In this moment of clarity, I pulled out something old and used it basically as it was {the timeline activity}, revamped a previous teaching strategy {the image gallery and response activity}, and felt completely renewed and passionate about teaching "yet another 4th grade Civil Rights unit." Not to mention, my plans for the next week or so in reading and social studies were set. When does that ever happen?!?! Rarely in my experience, especially when you have conditioned yourself to constantly start from scratch {but no more}.

After brainstorming my highlights at the end of the school year and paring the list down to a "Top 10," I reflected on "What I Did" and "Why I Loved It" in preparation for my end of year blog series. These classroom activities and routines are now documented on my blog, but more importantly, they are solidified in my memory as things that worked really well in my classroom. Many of my "Top 10" Highlights will be repeated again this year. Some of them will be revamped, and some of them will be used in spirit as I consider what I loved about the activity and how I can replicate it in other areas of my classroom experience and curriculum. 

I'm going to encourage you to grab a pencil and sheet of paper as you brainstorm a few answers to these questions. I urge you to do this for yourself. When did you feel most alive as a teacher this year {or ever}? What were you doing? What were your students learning? During which projects did you see a high level of student engagement and motivation? What new things did you try this year that had you saying "I can't wait to do this again"? Considering your work this year, what are you most proud of? These questions and the others that I have included in the "End of Year Reflection, Beginning of Year Planning Tool" will help you focus on your own highlight reel as you plan for next year.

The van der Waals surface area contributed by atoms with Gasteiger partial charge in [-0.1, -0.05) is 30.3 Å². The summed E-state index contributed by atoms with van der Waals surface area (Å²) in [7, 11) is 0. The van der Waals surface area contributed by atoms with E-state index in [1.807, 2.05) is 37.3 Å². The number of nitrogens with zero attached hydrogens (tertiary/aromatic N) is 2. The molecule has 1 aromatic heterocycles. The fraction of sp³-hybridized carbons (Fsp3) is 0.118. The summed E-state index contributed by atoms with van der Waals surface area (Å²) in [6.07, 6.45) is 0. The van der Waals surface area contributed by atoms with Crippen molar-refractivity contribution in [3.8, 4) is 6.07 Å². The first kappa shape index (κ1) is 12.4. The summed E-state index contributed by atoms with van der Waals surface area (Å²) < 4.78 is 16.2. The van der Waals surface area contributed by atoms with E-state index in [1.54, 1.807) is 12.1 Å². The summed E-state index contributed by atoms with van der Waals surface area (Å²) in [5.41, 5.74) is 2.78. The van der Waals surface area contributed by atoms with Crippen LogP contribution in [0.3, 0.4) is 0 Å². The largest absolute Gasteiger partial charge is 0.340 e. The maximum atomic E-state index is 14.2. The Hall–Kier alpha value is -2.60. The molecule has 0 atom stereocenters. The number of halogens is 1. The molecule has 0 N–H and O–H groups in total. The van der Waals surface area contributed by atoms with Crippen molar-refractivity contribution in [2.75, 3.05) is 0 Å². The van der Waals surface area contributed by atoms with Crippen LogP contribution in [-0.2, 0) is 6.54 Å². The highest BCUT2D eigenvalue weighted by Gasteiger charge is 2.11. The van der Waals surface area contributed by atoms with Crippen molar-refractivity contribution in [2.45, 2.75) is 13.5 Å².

Because I grew as a teacher through this reflective process and valued this experience so much, I wanted to create a tool that would allow other teachers to go through a similar process. You will find reflection questions, highlights brainstorming templates, graphic organizers for elaborating on your highlights, and templates to help you plan for replicating your positive experiences next year. I have also included more details about how to use the templates.
 
Are you ready to take time to focus on the positives as you plan for next year? Grab your freebie and comment below with one "ah-ha" moment!



The "End of Year Reflection/Beginning of Year Planning Tool" was an idea that began to grow as I wrapped up my "2014-2015 Top 10 Highlights" posts. I found the process of brainstorming the best parts of my school year, paring the list down to a "Top 10" and considering "What I Did" and "Why I Loved It" to be the best thing I could do as one year ends and another one is soon to begin. Grab this reflection freebie and plan to trust yourself this year!